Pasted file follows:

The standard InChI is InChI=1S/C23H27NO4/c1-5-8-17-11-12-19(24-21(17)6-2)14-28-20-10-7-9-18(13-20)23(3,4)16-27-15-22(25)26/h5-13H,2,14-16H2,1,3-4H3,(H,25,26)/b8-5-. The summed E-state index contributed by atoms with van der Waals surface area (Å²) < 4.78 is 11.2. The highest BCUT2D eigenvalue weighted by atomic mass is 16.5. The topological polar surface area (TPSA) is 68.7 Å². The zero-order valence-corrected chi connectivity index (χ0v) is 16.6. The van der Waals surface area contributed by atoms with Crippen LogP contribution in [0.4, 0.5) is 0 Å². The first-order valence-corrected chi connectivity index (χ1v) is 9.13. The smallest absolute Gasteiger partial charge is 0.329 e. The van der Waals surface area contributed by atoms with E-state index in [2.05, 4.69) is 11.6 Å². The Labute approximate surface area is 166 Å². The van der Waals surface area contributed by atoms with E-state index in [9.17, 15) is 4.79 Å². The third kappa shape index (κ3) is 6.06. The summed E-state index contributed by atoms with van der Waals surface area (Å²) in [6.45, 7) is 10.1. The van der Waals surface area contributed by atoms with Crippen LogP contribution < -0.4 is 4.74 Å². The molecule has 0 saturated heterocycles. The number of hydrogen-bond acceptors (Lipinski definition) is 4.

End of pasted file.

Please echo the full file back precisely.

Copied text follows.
The standard InChI is InChI=1S/C23H27NO4/c1-5-8-17-11-12-19(24-21(17)6-2)14-28-20-10-7-9-18(13-20)23(3,4)16-27-15-22(25)26/h5-13H,2,14-16H2,1,3-4H3,(H,25,26)/b8-5-. The summed E-state index contributed by atoms with van der Waals surface area (Å²) < 4.78 is 11.2. The highest BCUT2D eigenvalue weighted by atomic mass is 16.5. The topological polar surface area (TPSA) is 68.7 Å². The zero-order valence-corrected chi connectivity index (χ0v) is 16.6. The van der Waals surface area contributed by atoms with Crippen LogP contribution in [0.4, 0.5) is 0 Å². The first-order valence-corrected chi connectivity index (χ1v) is 9.13. The smallest absolute Gasteiger partial charge is 0.329 e. The van der Waals surface area contributed by atoms with E-state index in [2.05, 4.69) is 11.6 Å². The Labute approximate surface area is 166 Å². The van der Waals surface area contributed by atoms with E-state index in [9.17, 15) is 4.79 Å². The third kappa shape index (κ3) is 6.06. The summed E-state index contributed by atoms with van der Waals surface area (Å²) in [6.45, 7) is 10.1. The van der Waals surface area contributed by atoms with Crippen LogP contribution < -0.4 is 4.74 Å². The molecule has 0 saturated heterocycles. The number of hydrogen-bond acceptors (Lipinski definition) is 4.